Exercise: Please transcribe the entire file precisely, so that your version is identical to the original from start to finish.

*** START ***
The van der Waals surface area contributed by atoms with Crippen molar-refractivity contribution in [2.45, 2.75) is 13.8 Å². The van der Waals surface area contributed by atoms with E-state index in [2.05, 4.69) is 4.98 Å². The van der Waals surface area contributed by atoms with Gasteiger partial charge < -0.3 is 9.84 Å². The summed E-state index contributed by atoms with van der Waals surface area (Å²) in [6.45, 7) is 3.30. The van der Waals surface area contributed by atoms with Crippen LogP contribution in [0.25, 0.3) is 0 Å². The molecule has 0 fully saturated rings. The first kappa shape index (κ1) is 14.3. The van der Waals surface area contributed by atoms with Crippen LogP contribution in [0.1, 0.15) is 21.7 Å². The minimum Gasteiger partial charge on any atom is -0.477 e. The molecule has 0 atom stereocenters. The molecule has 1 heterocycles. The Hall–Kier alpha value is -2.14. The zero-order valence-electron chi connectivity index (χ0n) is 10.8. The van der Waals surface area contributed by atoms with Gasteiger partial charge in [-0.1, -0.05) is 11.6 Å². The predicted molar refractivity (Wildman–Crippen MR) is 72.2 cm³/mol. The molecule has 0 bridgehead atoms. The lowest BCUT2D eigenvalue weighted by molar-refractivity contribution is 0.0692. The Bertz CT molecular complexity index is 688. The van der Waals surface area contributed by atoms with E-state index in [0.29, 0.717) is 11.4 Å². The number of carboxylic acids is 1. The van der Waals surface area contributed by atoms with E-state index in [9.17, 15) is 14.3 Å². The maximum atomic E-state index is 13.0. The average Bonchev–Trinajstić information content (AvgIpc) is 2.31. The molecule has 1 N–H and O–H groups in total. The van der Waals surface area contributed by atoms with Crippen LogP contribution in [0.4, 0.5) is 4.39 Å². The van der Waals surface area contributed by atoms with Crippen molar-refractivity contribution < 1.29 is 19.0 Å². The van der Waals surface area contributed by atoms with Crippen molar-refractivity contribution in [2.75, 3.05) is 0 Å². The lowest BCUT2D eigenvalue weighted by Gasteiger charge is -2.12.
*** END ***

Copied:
The van der Waals surface area contributed by atoms with Crippen molar-refractivity contribution in [2.45, 2.75) is 13.8 Å². The van der Waals surface area contributed by atoms with E-state index in [2.05, 4.69) is 4.98 Å². The van der Waals surface area contributed by atoms with Gasteiger partial charge < -0.3 is 9.84 Å². The summed E-state index contributed by atoms with van der Waals surface area (Å²) in [6.45, 7) is 3.30. The van der Waals surface area contributed by atoms with Crippen LogP contribution in [0.25, 0.3) is 0 Å². The molecule has 0 fully saturated rings. The first kappa shape index (κ1) is 14.3. The van der Waals surface area contributed by atoms with Crippen LogP contribution in [0.1, 0.15) is 21.7 Å². The minimum Gasteiger partial charge on any atom is -0.477 e. The molecule has 0 atom stereocenters. The molecule has 1 heterocycles. The Hall–Kier alpha value is -2.14. The zero-order valence-electron chi connectivity index (χ0n) is 10.8. The van der Waals surface area contributed by atoms with Gasteiger partial charge in [-0.1, -0.05) is 11.6 Å². The predicted molar refractivity (Wildman–Crippen MR) is 72.2 cm³/mol. The molecule has 0 bridgehead atoms. The lowest BCUT2D eigenvalue weighted by molar-refractivity contribution is 0.0692. The Bertz CT molecular complexity index is 688. The van der Waals surface area contributed by atoms with E-state index in [0.29, 0.717) is 11.4 Å². The number of carboxylic acids is 1. The van der Waals surface area contributed by atoms with E-state index in [9.17, 15) is 14.3 Å². The maximum atomic E-state index is 13.0. The average Bonchev–Trinajstić information content (AvgIpc) is 2.31. The molecule has 1 N–H and O–H groups in total. The van der Waals surface area contributed by atoms with Crippen LogP contribution in [0.4, 0.5) is 4.39 Å². The van der Waals surface area contributed by atoms with Crippen molar-refractivity contribution < 1.29 is 19.0 Å². The van der Waals surface area contributed by atoms with Crippen molar-refractivity contribution in [2.75, 3.05) is 0 Å². The lowest BCUT2D eigenvalue weighted by Gasteiger charge is -2.12.